Update on Presidential Transition
April 15, 2016
Dear Members of the Brandeis Community,
As the end of the academic year approaches, we want to take a moment of your time to update you on the transition to a new presidency. The two of us have been working together to take full advantage of this transition period, as an opportunity for a new president to become better acquainted with Brandeis and prepare to be at full speed on July 1.
An ongoing series of meetings is contributing greatly to this process. This has included sessions with the deans and other senior administrators, Faculty Senate leaders, Division Heads and Department Chairs in Arts and Sciences, the center and institute directors, Institutional Advancement, the chaplains, and the leaders of the Student Union and the Graduate Student Association, as well as drop-in lunches with students in the Sherman Dining Hall. These have been opportunities to listen and learn, and to begin to develop the personal relationships that are essential at any university, and especially so at Brandeis.
All of this has reaffirmed the excellence of Brandeis, in a multitude of ways. But it has also prompted the question of how we can better communicate this multi-faceted excellence to the larger world. So we have engaged the assistance of Dr. Mark Neustadt, whose specialty is precisely that: helping educational institutions better tell their story. Dr. Neustadt has worked with such schools as Bryn Mawr, Swarthmore, Tufts, Wesleyan (and yes, Middlebury), and will be helping us by conducting research on perceptions of Brandeis, internally and externally, through surveys and focus groups. Some of you will be asked to participate in a focus group in the coming weeks, and we hope you can say yes.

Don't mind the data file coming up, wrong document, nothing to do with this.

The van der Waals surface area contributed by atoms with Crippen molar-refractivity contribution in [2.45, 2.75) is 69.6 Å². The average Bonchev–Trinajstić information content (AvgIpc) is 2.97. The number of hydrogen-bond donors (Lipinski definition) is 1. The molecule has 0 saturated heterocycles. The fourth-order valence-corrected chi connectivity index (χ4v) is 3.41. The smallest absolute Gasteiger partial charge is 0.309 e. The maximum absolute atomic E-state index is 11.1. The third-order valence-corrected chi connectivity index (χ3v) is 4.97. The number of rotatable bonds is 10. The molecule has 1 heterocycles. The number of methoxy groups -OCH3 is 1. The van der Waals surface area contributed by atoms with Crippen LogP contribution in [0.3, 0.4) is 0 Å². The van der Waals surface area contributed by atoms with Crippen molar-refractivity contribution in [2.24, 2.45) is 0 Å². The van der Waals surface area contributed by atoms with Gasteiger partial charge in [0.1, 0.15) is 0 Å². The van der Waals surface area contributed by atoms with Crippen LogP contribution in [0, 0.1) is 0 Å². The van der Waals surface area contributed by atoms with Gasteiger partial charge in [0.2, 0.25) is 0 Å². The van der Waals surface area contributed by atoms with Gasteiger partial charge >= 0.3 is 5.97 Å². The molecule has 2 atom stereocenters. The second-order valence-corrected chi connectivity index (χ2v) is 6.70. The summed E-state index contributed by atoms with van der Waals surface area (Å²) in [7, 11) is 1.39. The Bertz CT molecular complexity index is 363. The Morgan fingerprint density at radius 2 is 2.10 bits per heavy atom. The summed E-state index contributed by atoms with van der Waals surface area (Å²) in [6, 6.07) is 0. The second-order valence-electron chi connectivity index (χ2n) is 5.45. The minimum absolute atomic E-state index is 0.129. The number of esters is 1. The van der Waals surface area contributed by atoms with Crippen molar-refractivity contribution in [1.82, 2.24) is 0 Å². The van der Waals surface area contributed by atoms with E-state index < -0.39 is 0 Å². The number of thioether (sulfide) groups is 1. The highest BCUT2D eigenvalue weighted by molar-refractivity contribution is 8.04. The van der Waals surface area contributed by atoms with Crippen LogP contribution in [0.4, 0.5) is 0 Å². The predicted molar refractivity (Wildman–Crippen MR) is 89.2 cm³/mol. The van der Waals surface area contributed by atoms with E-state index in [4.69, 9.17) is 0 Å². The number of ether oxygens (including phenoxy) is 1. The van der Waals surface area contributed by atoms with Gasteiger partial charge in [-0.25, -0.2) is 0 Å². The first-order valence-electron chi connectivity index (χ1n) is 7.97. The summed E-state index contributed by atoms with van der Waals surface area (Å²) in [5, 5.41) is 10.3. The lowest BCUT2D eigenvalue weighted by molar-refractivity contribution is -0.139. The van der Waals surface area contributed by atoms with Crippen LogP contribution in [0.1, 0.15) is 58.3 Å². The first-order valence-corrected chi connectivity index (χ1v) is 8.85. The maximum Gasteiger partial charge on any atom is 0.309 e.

The many meetings have also made clear the high ambitions for Brandeis and the strong belief in its potential. This brings to the fore the question of resources. We have retained the services of Dr. Kermit Daniel, formerly Vice President for Financial Strategy and Budget at the University of Chicago and now working at Incandescent, a consulting firm in New York. He will provide a comprehensive analysis of our costs, revenues, and financial structure and develop a financial model to help us make the most effective use of our resources, even as we work assiduously to enlarge them.
These two consulting arrangements reflect the particular circumstances of the moment, which include not only a transition to a new presidency, but also the impending departure of our chief operating officer (representing one of four major administrator searches in progress). We cannot ask offices and departments to take on demanding special projects as they are doing their utmost to carry forward the necessary work of the University. Consultants should be used sparingly, but the right consultant in the right situation can be extremely valuable.
We also want to take this opportunity to thank everyone who has been helping with the transition, and to wish all of you a successful completion of the academic year and an opportunity for renewal over the summer months. We eagerly look forward to the exciting work that lies ahead.
Lisa M. Lynch